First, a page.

50 years ago, William Hartnell, Verity Lambert, Sydney Newman and others perhaps unknowingly unleashed so much more than just a television program. They let loose a cultural icon, a legend, a modern fairy tale that has spanned decades and captured the hearts and minds of many generations of fans.
Day of the Doctor is a piece of television that has been fifty years in the making, make no mistake. Possibly the most anticipated and hyped piece of television ever, the all important question is, did it deliver?
Thankfully, God yes. Day of the Doctor was thrilling, funny, heartbreaking, scary and exciting. It was nostalgic without dwelling on the past and forward thinking without alienating the long time fans. If anyone else could come up with a better story for the 50th, I’d genuinely like to see it.
The story was a fairly typical Steven Moffat timey wimey affair. The three Doctors all had their own separate adventures which tied in together beautifully.
Matt Smith’s started with a fantastic reference to Totters Lane and Coal Hill, two key locations in Who lore and quickly delved into an adventure with mysterious paintings and UNIT. It was only right to reference such an important group in the 50th and The Brigadiers daughter afforded the next best thing to the great Nick Courtney himself. She’s also a fantastic character in her own right, which helps.
David Tennant’s return was a thing of absolute joy as we finally saw what happened with Queen Liz and got a mini adventure with The Zygons (who looked fantastic). Seeing Ten interact with Eleven was hilarious, as The Tenth Doctor, with all his swagger looks disdainfully at the flappy awkward clumsiness of The Eleventh.
And then there’s John Hurt, who finishes off the trinity of Doctors for this episode. His war Doctor was played artfully, a vague menace lurking underneath those tired eyes and a weariness, yet still with that mad Doctor spark. Finally seeing The Time War playing out was a dream. Daleks killing and exploding all over the shop in such excess and on such scale was brilliant.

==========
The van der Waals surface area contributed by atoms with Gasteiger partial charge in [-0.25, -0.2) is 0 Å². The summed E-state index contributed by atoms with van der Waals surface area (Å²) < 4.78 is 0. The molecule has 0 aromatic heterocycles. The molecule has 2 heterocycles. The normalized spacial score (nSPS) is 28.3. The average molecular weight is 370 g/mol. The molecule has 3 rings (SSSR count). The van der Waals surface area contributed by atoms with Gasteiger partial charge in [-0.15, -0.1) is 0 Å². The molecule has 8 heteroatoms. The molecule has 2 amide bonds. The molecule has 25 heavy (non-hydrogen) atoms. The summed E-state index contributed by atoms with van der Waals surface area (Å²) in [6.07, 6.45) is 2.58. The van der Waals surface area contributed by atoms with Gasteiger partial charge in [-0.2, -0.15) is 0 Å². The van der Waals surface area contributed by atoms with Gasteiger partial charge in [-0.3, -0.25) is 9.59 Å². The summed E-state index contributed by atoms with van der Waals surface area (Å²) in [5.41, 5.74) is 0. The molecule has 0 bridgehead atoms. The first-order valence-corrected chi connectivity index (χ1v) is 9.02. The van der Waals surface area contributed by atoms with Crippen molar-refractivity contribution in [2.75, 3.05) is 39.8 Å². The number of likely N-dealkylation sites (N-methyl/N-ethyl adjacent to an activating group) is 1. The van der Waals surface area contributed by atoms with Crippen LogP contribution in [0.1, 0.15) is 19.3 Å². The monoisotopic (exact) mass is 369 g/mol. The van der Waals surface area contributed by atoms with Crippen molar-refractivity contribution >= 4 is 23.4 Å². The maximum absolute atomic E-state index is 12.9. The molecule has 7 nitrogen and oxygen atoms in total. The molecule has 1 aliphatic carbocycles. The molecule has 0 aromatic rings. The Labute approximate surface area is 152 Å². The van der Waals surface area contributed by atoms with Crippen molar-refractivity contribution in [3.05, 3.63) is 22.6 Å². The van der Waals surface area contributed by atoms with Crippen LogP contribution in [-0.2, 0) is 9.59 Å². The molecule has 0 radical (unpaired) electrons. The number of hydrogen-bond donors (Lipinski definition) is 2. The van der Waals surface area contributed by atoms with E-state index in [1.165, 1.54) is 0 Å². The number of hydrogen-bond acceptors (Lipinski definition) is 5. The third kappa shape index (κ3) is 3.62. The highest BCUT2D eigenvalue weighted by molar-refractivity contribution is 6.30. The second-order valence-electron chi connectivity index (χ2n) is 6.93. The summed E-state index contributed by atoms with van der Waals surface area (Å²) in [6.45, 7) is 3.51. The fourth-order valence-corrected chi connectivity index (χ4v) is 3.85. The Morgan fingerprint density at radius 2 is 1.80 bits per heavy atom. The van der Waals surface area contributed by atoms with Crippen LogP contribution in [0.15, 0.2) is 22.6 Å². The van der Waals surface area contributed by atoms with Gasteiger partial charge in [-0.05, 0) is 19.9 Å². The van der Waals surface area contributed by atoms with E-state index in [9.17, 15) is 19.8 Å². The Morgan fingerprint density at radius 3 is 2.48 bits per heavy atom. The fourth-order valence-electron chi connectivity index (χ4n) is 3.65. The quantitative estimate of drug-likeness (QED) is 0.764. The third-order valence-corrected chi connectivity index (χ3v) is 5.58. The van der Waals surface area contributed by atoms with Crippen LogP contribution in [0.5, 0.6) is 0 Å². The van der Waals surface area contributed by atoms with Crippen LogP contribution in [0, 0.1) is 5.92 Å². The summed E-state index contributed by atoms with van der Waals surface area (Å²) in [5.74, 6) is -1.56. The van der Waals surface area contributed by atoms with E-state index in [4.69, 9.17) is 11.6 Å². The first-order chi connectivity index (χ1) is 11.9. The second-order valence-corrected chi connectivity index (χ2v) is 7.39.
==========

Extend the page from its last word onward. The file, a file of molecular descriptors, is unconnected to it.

Throwing Hurt into the mix with Tennant and Smith made for some fantastic scenes. Hurt obviously representing the old guard as he questioned much of what the two young Doctors did. Hurt disgustedly asking, “Timey Wimey?” to Tennant’s sly “I don’t know where he got that from” was a particular highlight.
Then we had the game changing ending, a fanboy baiting sequence in which twelve (or was it thirteen?) TARDISes blitzed through a Dalek fleet to save Gallifrey. See? The classic Doctors were in there after all (kind of). And Gallifrey falls no more? A brilliant move. Seeing the Doctor finally find a way to move on with the whole Last of the Time lords schtick is refreshing and should make for an interesting ark in the next series.
Finally, it would be remiss of me to end this review without mentioning (but not in detail) two masterfully subtle cameo appearances. One of which looks firmly and excitingly to the future while the other was a beautifully done nod to the past.
After 50 years, The Doctor has finally stopped running and is genuinely out there to find something. Day of the Doctor was nothing short of a perfectly balanced, thrilling adventure that seamlessly sets up the future of the show while paying tribute to the past. Here’s to another 50.
Paul McGann though guys. Am I right? AMIRIGHT? I am. Sadly this ill fated feature length pilot was the 8th Doctors only proper TV outing and it was unfortunately, not very good.
McGann is fantastic in this, make no mistake. He was flirty and funny and mad and had all the makings of a great Doctor. He was also forced to work with what someone who never watched Doctor Who thought a Doctor should look like. The result was a step up from the question marks and bright colors of the 80s costumes, but still a little silly for 1996.
A lot of the problems people had with it at the time are admittedly, not real an issue with the hindsight of the modern series. Kissing a companion? He does that every other episode these days. Riding a motorbike? The Doctor rode one up a building just last series.
This doesn’t make up for the fact that it’s riddled with problems though. In an odd attempt to make it gritty we have The Doctor being gunned down by a street gang and The Master breaking a woman’s neck. Needlessly violent, quite frankly. The way The Master is handled is another issue.
Why is he able to turn into a living pile of goo? We may never know. Why do The Daleks of all things, accept requests all of a sudden? No idea. Why, why, for the love of God why is The Doctor half human? We’re probably better off not knowing.